unconventional treatments. The facility also was offering unauthorized
services such as surgical procedures, health officials said.

This time around, the clinic's owner is listed as Roberto Alcantara
Jurado, according to a Baja health department certificate, dated Feb.
1, 2007, posted near the clinic receptionist's office.

The receptionist said the owner could not speak with a reporter
because he was busy. The receptionist would not say whether Donsbach
was involved in the clinic, and she declined to say when the clinic

Several patients and patients' family members at the clinic said
Donsbach represented himself as the one running the clinic and
consulted with them on the treatments they were to receive.

One treatment, advertised on the clinic's Web site, involves
"neuropeptide" vaccines for multiple sclerosis, Crohn's disease, lupus
and other disorders. The 12-month vaccine course, combined with a
recommended course of "bionutrients," costs up to $6,650, according to
the Web site.

The Hospital Santa Monica Web site also says the vaccine is based on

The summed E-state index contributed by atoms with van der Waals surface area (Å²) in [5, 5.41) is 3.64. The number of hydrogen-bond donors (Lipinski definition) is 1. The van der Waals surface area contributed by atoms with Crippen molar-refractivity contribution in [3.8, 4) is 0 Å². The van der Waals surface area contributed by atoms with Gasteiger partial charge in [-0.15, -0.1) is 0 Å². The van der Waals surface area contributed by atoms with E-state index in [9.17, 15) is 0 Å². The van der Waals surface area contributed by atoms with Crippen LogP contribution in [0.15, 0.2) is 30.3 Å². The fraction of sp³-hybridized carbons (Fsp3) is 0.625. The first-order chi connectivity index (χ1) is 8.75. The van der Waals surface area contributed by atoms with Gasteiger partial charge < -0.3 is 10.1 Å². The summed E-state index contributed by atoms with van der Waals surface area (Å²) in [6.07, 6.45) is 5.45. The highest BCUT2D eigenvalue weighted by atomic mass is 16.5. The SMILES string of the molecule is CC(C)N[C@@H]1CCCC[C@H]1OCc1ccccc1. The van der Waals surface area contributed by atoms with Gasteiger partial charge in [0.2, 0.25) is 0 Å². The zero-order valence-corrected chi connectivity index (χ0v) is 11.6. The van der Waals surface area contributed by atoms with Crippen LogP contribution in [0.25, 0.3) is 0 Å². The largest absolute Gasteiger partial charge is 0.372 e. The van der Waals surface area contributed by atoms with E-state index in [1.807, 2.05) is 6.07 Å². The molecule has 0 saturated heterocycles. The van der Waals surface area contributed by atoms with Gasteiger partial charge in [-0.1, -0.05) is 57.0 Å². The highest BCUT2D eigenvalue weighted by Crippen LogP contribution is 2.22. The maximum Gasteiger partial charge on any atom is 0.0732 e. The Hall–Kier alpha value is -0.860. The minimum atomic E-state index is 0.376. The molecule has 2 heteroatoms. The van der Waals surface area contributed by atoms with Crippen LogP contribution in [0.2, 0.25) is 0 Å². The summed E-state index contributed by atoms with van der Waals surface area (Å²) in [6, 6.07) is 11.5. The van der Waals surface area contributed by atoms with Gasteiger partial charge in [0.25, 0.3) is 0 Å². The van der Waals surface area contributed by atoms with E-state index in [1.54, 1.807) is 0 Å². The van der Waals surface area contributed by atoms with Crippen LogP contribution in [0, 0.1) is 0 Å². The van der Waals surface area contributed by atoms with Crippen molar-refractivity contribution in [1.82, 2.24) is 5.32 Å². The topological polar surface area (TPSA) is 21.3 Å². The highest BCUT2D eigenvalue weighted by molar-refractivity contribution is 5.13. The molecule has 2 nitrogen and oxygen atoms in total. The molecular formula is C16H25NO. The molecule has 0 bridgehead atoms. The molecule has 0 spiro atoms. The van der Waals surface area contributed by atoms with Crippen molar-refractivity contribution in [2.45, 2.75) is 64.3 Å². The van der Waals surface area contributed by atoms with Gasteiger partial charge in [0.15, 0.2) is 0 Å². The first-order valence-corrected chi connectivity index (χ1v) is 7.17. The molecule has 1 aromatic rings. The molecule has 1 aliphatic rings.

20 years of research conducted by what it lists as the Oxford
Immunological Research Center.

"Why suffer from chronic, degenerative Autoimmune Disease when it can
be normalized, never to return!" Donsbach wrote in a brochure about
the vaccine program that is posted on Hospital Santa Monica's Web
site. "I stake my reputation on this protocol, having never seen
anything that works anywhere near as well or as rapidly as this does."

Negrete did not respond to questions about the vaccine or a request
for a contact for the Oxford Immunological Research Center.

"It is uncertain who or what you are referring to," Negrete said in an
e-mailed response.

Daniel Price, a spokesman for the British Society for Immunology,
called the health claims made by Hospital Santa Monica for its vaccine
and bionutrients therapy "palpable nonsense ... heading over the
border into La La Land."

Price said the society has not heard of an Oxford Immunological
Research Center and, if it is claiming to be based in Britain, it is